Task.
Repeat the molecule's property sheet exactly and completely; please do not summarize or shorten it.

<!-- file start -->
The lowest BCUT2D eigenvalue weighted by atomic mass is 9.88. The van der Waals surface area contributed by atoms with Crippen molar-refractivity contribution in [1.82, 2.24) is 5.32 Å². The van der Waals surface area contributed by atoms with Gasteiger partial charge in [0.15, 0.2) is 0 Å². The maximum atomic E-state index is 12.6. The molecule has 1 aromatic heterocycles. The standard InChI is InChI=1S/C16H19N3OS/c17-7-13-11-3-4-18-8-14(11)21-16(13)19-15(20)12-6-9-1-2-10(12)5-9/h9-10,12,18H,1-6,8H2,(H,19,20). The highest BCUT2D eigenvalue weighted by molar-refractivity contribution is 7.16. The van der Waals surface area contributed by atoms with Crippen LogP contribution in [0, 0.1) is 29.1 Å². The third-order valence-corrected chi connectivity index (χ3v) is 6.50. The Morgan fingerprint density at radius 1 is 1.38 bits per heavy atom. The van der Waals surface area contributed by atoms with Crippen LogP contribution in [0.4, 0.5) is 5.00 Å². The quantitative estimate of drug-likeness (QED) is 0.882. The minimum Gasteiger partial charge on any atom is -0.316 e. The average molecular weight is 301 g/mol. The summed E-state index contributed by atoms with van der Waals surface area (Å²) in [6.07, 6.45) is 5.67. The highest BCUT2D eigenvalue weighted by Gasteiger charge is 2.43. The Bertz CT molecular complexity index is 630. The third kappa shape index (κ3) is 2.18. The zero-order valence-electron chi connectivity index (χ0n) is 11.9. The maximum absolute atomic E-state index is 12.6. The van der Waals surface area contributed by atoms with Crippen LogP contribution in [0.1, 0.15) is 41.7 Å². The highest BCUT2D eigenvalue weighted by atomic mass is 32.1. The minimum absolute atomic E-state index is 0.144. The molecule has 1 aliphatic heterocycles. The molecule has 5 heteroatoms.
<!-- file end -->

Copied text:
The lowest BCUT2D eigenvalue weighted by atomic mass is 9.88. The van der Waals surface area contributed by atoms with Crippen molar-refractivity contribution in [1.82, 2.24) is 5.32 Å². The van der Waals surface area contributed by atoms with Gasteiger partial charge in [0.15, 0.2) is 0 Å². The maximum atomic E-state index is 12.6. The molecule has 1 aromatic heterocycles. The standard InChI is InChI=1S/C16H19N3OS/c17-7-13-11-3-4-18-8-14(11)21-16(13)19-15(20)12-6-9-1-2-10(12)5-9/h9-10,12,18H,1-6,8H2,(H,19,20). The highest BCUT2D eigenvalue weighted by molar-refractivity contribution is 7.16. The van der Waals surface area contributed by atoms with Crippen LogP contribution in [0, 0.1) is 29.1 Å². The third-order valence-corrected chi connectivity index (χ3v) is 6.50. The Morgan fingerprint density at radius 1 is 1.38 bits per heavy atom. The van der Waals surface area contributed by atoms with Crippen LogP contribution in [0.4, 0.5) is 5.00 Å². The quantitative estimate of drug-likeness (QED) is 0.882. The minimum Gasteiger partial charge on any atom is -0.316 e. The average molecular weight is 301 g/mol. The summed E-state index contributed by atoms with van der Waals surface area (Å²) in [6.07, 6.45) is 5.67. The highest BCUT2D eigenvalue weighted by Gasteiger charge is 2.43. The Bertz CT molecular complexity index is 630. The third kappa shape index (κ3) is 2.18. The zero-order valence-electron chi connectivity index (χ0n) is 11.9. The maximum absolute atomic E-state index is 12.6. The van der Waals surface area contributed by atoms with Crippen LogP contribution in [0.1, 0.15) is 41.7 Å². The highest BCUT2D eigenvalue weighted by atomic mass is 32.1. The minimum absolute atomic E-state index is 0.144. The molecule has 1 aliphatic heterocycles. The molecule has 5 heteroatoms.